Vaccinations for Sri Lanka

Health Risks Disclaimer

The following information is intended as a guide only and is not intended to replace professional medical advice.

We, at Sonic HealthPlus, trading as Travelvax and our related companies, cannot guarantee that the following information is complete, up-to-date, accurate or error free. You therefore view the following information at your own risk.

You should obtain specific travel health advice in relation to your individual needs and your intended travel, including advice on vaccinations, anti-malarial and other medications based on your past vaccination history, your present medical condition and your intended itinerary.

Our staff at travelvax.com.au are trained in the medical travel health area and are able to advise you on your specific individual needs. Please feel free to contact us on 1300 360 164 for assistance.

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About Sri Lanka Vaccinations

Home to pristine beaches, the central highlands offering tea estates and numerous waterfalls, Sri Lanka’s climate is influenced by two monsoon seasons. The driest weather occurs from December to March in the south and between May and October in the north and east. The capital, Colombo, has very high (uncomfortable) humidity in April/May.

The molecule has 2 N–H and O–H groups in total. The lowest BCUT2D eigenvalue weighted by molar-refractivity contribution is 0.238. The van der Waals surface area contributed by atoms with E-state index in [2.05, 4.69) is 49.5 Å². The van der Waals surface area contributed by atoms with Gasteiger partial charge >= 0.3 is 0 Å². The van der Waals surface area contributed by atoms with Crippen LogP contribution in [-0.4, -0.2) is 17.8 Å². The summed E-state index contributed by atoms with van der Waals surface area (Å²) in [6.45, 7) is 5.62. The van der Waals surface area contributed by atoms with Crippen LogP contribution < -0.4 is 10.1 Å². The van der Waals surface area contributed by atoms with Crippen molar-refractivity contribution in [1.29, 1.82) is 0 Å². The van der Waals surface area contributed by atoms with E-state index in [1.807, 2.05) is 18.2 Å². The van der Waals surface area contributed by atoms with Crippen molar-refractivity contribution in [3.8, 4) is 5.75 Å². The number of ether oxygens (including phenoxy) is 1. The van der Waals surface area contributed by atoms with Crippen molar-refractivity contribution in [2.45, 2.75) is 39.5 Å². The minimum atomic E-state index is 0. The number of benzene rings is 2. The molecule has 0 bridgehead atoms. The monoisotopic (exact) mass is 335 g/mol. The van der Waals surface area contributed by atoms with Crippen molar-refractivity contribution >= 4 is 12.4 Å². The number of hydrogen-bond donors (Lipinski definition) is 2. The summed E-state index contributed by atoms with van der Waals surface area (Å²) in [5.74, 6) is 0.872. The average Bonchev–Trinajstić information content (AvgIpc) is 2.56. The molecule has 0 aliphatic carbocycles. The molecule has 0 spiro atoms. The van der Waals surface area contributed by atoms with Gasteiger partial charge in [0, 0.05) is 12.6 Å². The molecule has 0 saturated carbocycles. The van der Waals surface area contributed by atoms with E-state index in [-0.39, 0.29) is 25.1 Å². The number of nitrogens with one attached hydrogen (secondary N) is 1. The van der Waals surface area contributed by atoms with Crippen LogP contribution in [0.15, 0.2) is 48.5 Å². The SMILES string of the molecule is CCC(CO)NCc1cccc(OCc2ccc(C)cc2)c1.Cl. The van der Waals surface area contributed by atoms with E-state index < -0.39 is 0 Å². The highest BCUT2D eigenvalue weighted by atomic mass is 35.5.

Overall Risk
Medium Risk - Preventable disease occur sporadically or at moderate levels. Consult a Travelvax clinic for your specific risk if travelling outside resorts, 5 star accommodation or for periods longer than a few days.
Malaria Risk
No risk to travellers.

Travel Health Alerts

Vaccine Preventable Diseases

Yellow Fever

A yellow fever vaccination certificate is required for travellers aged 9 months or over arriving from countries with risk of yellow fever transmission and for travellers having transited more than 12 hours through an airport of a country with risk of yellow fever transmission. 

No vaccination certificate is required for direct travel from Australia or New Zealand.

Other country requirement(s) (2018)

A polio vaccination certificate is required for travellers arriving from polio-endemic and polio-infected countries. Travellers who are not vaccinated or unable to present the vaccination certificate are offered oral polio vaccine at the border

Travelvax has doctors that specialise in Yellow Fever. Click here to learn more about Yellow Fever.

Hepatitis A

Moderate risk to travellers, vaccination recommended. Click here to learn more about the Hepatitis A vaccination.

Hepatitis B

Moderate presence of Hepatitis B in local population. Vaccination would be recommended. Click here to learn more about the Hepatitis B vaccination.

Typhoid

Moderate risk for most travellers. Vaccination recommended for travel to smaller cities, villages and rural areas outside usual tourist routes. Some medical conditions pre-dispose to infection; whether vaccinations would be recommended should be discussed with a medical practitioner. Consult a medical practitioner for your specific risk. To learn more about Typhoid and the available vaccinations, click here.

Influenza

Year round risk present. Most common vaccine preventable illness in travellers. Vaccine recommended, effective for 1 year. To learn more about the Influenza virus, click here.

Rabies